Tea towels have lost much of their importance from their origins as household linen in Victorian England. Their use has diminished with the decline of the tea time ritual but they’ve become popular as souvenirs.
The name “tea towel” originates from England about the early nineteenth century. The tea towel was the linen of choice for the ladies of Victorian England. They often personally used tea towels when caring for their teaware to avoid anything being broken by a careless servant.
The tea towel’s highly absorbent, lint-free and soft features appealed to ladies requiring the right towel to thoroughly dry their delicate china and serving pieces without scratching or leaving lint behind. The material tea towels are made from also provides a workable background to be decorated with embroidery. The ladies of this period often embroidered their own personal tea towels used during tea time to cover food or take care of any spills.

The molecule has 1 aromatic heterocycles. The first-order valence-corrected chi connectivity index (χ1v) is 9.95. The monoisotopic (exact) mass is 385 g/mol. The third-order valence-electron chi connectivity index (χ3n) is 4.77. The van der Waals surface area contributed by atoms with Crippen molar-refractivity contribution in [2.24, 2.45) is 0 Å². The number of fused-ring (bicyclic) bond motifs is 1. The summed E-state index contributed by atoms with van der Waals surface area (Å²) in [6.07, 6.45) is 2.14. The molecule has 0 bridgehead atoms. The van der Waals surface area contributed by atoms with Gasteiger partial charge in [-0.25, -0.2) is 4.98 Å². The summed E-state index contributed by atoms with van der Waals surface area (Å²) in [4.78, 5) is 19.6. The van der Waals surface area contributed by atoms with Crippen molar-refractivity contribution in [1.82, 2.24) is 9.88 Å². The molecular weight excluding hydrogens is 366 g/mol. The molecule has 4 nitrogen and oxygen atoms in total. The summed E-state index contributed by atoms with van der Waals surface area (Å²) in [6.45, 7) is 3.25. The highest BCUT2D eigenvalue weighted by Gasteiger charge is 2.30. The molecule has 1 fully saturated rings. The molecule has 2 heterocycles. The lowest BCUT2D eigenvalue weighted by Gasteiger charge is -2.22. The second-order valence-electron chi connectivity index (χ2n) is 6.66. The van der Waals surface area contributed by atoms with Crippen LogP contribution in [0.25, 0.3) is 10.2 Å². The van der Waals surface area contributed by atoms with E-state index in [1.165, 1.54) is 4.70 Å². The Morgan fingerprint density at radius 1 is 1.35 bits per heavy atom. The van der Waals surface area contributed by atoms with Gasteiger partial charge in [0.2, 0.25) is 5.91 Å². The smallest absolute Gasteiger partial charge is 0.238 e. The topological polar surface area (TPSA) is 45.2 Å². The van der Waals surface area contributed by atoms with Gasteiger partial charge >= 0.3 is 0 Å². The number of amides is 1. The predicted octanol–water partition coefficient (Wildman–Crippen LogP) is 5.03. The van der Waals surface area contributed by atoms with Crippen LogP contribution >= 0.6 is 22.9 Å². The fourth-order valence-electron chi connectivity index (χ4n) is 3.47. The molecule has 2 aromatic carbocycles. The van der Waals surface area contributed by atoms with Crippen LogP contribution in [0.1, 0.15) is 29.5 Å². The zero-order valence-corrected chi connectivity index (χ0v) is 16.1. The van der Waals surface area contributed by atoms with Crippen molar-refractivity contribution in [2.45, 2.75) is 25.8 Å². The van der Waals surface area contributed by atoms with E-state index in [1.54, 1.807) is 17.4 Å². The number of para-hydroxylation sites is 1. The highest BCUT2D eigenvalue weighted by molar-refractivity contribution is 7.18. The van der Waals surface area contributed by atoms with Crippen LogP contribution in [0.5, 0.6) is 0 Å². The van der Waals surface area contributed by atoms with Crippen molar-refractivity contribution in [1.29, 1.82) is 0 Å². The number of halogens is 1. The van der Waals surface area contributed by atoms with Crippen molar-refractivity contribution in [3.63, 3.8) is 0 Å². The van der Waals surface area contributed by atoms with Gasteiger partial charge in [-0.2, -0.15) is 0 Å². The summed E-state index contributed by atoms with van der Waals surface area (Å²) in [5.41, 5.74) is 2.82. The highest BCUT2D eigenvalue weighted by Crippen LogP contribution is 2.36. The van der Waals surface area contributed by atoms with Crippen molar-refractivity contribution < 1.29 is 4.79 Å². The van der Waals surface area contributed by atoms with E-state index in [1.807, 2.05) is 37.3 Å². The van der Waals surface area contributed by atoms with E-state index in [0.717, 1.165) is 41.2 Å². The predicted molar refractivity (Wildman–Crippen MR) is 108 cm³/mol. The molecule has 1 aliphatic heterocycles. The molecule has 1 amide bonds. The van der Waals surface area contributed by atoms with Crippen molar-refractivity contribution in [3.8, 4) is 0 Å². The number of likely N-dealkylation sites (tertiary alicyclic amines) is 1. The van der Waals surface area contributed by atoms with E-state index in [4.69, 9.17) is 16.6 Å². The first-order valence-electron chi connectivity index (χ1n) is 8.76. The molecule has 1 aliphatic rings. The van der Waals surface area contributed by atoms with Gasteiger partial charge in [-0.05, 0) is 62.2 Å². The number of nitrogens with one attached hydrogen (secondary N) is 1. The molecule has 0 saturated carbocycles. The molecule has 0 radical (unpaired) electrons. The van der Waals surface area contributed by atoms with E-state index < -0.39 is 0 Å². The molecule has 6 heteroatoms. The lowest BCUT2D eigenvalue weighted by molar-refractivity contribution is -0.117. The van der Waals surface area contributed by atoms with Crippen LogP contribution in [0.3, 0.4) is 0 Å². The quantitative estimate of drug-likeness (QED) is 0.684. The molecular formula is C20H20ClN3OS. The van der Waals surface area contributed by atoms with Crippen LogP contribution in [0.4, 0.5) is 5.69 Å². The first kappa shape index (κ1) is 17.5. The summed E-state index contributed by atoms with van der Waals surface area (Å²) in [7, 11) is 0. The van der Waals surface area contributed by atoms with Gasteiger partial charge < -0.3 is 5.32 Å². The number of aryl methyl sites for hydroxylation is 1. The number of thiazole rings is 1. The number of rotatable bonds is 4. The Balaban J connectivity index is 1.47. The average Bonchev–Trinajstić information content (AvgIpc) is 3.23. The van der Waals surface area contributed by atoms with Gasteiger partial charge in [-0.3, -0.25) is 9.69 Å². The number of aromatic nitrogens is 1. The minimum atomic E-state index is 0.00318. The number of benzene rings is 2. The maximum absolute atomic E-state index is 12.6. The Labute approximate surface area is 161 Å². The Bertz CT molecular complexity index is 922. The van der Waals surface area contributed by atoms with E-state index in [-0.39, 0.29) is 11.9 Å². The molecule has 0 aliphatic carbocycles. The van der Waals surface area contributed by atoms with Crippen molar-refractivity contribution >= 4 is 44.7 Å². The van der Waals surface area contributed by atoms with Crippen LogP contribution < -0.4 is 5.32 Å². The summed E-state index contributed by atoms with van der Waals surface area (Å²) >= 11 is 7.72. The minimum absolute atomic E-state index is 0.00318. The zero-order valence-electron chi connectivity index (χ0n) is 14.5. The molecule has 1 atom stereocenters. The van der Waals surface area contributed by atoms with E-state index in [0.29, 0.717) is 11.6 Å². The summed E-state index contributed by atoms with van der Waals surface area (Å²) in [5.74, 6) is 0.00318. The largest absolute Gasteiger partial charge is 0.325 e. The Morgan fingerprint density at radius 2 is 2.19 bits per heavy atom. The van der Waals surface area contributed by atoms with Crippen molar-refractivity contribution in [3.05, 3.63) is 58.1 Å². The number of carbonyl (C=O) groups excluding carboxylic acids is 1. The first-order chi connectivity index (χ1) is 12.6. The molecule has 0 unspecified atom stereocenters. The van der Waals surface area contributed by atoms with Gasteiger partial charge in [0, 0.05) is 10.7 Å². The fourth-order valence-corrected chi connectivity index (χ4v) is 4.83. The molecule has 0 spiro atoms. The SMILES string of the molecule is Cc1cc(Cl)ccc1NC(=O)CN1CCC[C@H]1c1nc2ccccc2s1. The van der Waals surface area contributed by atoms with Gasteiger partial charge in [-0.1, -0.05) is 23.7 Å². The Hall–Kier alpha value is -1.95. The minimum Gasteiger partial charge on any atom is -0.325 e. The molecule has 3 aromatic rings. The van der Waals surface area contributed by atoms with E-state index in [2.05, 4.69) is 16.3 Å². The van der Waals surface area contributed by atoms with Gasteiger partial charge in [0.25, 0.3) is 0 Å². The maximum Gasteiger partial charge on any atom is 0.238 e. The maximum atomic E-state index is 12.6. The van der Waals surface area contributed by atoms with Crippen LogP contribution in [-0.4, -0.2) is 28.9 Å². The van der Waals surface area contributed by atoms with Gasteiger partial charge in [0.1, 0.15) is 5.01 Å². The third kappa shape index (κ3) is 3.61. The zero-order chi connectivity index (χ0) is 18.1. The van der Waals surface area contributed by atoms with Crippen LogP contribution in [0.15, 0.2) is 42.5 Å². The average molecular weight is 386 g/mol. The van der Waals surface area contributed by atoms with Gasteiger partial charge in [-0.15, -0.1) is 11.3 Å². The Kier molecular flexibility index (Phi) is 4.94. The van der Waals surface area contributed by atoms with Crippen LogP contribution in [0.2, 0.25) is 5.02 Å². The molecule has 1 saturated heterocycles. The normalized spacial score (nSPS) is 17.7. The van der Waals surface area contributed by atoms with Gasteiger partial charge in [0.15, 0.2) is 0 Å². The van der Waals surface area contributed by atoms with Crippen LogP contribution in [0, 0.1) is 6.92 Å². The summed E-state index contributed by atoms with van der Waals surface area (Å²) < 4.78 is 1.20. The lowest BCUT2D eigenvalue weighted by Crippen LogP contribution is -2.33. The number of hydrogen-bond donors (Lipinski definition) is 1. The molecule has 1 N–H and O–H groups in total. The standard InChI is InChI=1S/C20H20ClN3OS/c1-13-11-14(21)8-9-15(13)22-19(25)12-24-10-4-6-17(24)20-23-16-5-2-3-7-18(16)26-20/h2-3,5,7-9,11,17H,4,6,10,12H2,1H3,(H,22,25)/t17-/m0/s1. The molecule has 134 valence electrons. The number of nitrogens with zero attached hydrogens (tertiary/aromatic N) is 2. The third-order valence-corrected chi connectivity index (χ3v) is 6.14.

Original tea towels were made of linen, a natural fiber from the flax or linseed plants. Progress in manufacturing textiles changed the materials used to make tea towels to less expensive fibers, like cotton, that are used in modern dish towels. Only pure linen remains lint-free.
The functional tea towel has been relegated to the cleaning shelf as a mundane dish towel by its modern cousin, the decorative tea towel. The days of hand-embroidering towels are also largely in the past, replaced by printing on the linen to make travel souvenirs featuring pastoral scenes, calendars, English monarchs and more.
Linen towels are still manufactured for kitchen use while tea towels are popular tourist souvenirs in Great Britain and Ireland.